In addition, as Class Size Matters discussed in testimony before the City Council last month, the specific formula being proposed is unsupported by logic or research.
·         The smallest amount of funding is allocated to students in grades K-5, where the investment in smaller classes has huge pay-offs in terms of increased student achievement. 
·         More funding on the level of 8 percent is allocated for students in grades 6-8, an additional 3 percent for high school students, and 40-50 percent additional funding for remedial services as a student falls behind, starting in 4th grade. 
·         Yet as many studies indicate, remediation is  far less effective than prevention,  which  ensures that students do not fall behind in the first place, especially in the form of smaller classes in Kindergarten through 3rd grade.
·         The FSF weights are far greater for special needs students if they are assigned to inclusion classes starting in Kindergarten, (with a weight of 2.09) and in grades 1-12 (with a weight of 1.74), though the class sizes in these ICT classes are generally far too large to provide students with the individual attention they need.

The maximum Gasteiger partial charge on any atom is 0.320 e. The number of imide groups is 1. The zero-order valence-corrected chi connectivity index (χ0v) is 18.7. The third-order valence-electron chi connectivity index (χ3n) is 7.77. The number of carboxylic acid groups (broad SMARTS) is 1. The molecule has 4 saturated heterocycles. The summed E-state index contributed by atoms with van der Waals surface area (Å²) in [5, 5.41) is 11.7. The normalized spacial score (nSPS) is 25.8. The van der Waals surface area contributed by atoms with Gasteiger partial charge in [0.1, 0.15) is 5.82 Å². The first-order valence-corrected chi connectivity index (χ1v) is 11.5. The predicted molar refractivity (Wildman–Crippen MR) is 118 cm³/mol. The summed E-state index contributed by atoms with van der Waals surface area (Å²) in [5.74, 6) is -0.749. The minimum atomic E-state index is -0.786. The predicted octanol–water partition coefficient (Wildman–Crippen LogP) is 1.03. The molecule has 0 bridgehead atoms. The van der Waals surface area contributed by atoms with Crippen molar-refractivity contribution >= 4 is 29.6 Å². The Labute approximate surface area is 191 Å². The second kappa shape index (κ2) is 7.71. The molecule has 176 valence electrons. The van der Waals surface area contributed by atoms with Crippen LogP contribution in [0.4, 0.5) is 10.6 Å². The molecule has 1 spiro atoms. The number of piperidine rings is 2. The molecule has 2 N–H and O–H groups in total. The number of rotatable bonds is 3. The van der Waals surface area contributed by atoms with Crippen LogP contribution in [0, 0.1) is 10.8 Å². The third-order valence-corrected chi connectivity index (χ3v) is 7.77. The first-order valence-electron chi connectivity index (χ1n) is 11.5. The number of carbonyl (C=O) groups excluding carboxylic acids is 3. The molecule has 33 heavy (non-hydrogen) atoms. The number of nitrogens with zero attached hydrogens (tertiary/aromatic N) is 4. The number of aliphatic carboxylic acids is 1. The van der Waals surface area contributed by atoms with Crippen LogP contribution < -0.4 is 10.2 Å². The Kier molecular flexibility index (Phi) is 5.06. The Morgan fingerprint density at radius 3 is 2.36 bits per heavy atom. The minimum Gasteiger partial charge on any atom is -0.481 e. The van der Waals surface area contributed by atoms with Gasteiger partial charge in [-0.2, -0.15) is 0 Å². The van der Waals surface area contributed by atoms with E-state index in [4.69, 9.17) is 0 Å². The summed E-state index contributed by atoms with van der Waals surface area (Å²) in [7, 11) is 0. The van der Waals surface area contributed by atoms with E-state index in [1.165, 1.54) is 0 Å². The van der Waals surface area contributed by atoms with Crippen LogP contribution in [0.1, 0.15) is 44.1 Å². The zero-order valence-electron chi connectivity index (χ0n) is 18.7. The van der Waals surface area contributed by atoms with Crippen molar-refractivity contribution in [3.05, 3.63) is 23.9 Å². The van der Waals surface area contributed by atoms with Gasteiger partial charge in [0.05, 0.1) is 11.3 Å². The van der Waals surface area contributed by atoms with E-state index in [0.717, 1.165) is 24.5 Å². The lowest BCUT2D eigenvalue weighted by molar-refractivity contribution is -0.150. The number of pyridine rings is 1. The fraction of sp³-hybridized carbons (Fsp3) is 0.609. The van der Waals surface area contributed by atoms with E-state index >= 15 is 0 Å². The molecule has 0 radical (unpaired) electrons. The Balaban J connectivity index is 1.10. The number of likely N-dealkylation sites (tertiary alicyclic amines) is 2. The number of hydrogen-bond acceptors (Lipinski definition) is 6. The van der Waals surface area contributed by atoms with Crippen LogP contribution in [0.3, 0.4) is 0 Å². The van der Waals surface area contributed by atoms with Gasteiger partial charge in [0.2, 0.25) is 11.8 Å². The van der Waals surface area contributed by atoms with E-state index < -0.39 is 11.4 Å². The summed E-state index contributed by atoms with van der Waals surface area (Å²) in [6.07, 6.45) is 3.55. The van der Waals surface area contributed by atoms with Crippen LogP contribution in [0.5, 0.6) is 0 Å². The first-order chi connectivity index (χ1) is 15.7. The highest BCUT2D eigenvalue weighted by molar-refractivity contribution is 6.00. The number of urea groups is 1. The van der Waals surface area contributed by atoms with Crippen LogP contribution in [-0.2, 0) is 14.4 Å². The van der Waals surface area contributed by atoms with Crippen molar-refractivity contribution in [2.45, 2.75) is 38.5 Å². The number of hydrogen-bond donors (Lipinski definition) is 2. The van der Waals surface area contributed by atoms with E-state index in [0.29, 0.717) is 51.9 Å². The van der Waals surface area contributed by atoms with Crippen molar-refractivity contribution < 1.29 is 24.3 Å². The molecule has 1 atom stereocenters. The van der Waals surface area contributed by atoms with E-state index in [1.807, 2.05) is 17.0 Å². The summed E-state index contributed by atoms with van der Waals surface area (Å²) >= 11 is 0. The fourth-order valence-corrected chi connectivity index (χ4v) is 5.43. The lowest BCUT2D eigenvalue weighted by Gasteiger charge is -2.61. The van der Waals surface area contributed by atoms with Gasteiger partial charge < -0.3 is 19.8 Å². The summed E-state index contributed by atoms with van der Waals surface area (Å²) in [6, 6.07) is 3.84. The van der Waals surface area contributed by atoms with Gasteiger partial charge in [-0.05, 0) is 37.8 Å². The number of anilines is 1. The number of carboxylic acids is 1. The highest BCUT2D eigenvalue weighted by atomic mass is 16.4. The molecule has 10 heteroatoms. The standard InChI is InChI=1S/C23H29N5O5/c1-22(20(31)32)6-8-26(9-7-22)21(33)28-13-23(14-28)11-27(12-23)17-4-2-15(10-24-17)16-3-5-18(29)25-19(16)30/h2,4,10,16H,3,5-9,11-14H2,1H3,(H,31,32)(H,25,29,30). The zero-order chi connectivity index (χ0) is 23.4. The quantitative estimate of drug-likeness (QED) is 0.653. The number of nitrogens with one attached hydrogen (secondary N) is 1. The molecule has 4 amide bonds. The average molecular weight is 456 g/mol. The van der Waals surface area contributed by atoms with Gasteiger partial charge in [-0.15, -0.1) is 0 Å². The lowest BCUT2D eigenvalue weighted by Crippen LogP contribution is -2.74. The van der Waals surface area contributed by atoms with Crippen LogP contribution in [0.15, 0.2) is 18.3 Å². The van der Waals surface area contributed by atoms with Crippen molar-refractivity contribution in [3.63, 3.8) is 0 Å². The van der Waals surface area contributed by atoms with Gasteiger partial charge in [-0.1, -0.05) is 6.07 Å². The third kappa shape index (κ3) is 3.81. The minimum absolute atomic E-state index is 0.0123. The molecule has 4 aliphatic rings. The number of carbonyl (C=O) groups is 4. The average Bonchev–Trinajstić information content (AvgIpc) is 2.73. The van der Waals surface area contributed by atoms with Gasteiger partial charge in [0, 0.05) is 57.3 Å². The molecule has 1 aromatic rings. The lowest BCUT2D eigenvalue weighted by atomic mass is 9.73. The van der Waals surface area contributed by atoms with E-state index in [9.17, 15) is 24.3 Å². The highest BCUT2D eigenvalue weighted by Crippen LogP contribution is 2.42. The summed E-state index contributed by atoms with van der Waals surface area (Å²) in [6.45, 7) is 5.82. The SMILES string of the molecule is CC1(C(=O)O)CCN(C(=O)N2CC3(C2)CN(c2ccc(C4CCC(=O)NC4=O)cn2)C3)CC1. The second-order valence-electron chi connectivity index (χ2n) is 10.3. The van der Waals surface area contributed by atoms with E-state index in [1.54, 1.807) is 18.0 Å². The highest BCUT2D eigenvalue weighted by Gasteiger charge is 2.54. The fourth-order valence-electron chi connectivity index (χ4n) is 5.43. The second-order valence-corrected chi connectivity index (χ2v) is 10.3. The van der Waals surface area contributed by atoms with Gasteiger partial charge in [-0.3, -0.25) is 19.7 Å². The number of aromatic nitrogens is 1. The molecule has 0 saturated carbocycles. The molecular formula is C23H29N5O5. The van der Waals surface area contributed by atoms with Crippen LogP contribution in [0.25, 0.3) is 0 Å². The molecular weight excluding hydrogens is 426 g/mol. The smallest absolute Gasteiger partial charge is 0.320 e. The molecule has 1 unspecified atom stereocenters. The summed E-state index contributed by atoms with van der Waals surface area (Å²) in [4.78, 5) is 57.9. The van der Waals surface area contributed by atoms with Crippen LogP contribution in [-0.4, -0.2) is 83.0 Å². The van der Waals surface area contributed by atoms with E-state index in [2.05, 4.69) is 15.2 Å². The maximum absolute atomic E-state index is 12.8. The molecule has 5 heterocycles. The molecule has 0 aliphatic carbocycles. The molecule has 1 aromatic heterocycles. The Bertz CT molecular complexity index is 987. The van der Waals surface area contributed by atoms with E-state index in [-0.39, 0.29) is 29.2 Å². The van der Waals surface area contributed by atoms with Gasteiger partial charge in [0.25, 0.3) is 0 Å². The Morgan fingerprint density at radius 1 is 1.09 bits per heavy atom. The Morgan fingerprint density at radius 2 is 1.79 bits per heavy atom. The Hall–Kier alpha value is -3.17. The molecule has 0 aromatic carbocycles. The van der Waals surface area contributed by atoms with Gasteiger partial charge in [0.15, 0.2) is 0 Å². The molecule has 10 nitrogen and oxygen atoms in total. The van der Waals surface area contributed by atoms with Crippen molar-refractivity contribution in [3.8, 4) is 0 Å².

·         The failure of DOE’s inclusion program, caused in large part by the excessive class sizes of ICT classes, is something we hear constantly from parents of special needs students. 
·         This is further evidenced by the fact that since the fall of 2012, there have been sharp increases in the numbers of students recommended for special education services, as well as the number of students attending non-public schools at city expense, according to the Mayor’s Management report.
·         Total special education enrollment in grades K12 has increased by 25 percent in four years since the inclusion initiative began in earnest in 2012, at a huge expense to the city.  The increase in the number of students identified as having special needs is yet another indication of the hidden cost of rising class sizes, especially as class size reduction has been shown to significantly reduce the number of students identified as requiring special services.


Yours sincerely,

Leonie Haimson, Executive Director, Class Size Matters and co-chair, Parent Coalition for Student Privacy

Patrick Sullivan on behalf of the Citizens Contract Oversight Committee